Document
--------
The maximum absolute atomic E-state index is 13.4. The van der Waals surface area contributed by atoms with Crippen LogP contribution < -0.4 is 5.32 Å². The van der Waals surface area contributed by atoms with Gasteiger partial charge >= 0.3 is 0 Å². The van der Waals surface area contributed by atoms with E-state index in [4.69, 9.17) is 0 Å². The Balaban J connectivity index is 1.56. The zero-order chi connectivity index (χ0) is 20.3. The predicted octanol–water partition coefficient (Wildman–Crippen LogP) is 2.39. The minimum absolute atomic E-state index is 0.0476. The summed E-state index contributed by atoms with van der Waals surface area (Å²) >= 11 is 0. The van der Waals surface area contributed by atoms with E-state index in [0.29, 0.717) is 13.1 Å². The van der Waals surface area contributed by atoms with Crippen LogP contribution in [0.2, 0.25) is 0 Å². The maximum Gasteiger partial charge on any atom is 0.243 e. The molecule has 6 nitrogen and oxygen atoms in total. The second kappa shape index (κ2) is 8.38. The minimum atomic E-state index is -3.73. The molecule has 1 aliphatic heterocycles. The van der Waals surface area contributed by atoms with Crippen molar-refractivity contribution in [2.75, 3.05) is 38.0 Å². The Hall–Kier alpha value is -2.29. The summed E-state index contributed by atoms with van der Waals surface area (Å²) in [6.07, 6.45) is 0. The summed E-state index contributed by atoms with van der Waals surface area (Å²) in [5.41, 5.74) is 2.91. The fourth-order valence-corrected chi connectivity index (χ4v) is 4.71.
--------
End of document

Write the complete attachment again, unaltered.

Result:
The maximum absolute atomic E-state index is 13.4. The van der Waals surface area contributed by atoms with Crippen LogP contribution < -0.4 is 5.32 Å². The van der Waals surface area contributed by atoms with Gasteiger partial charge >= 0.3 is 0 Å². The van der Waals surface area contributed by atoms with E-state index in [4.69, 9.17) is 0 Å². The Balaban J connectivity index is 1.56. The zero-order chi connectivity index (χ0) is 20.3. The predicted octanol–water partition coefficient (Wildman–Crippen LogP) is 2.39. The minimum absolute atomic E-state index is 0.0476. The summed E-state index contributed by atoms with van der Waals surface area (Å²) >= 11 is 0. The van der Waals surface area contributed by atoms with E-state index in [0.29, 0.717) is 13.1 Å². The van der Waals surface area contributed by atoms with Crippen LogP contribution in [0.2, 0.25) is 0 Å². The maximum Gasteiger partial charge on any atom is 0.243 e. The molecule has 6 nitrogen and oxygen atoms in total. The second kappa shape index (κ2) is 8.38. The minimum atomic E-state index is -3.73. The molecule has 1 aliphatic heterocycles. The van der Waals surface area contributed by atoms with Crippen molar-refractivity contribution in [2.75, 3.05) is 38.0 Å². The Hall–Kier alpha value is -2.29. The summed E-state index contributed by atoms with van der Waals surface area (Å²) in [6.07, 6.45) is 0. The summed E-state index contributed by atoms with van der Waals surface area (Å²) in [5.41, 5.74) is 2.91. The fourth-order valence-corrected chi connectivity index (χ4v) is 4.71.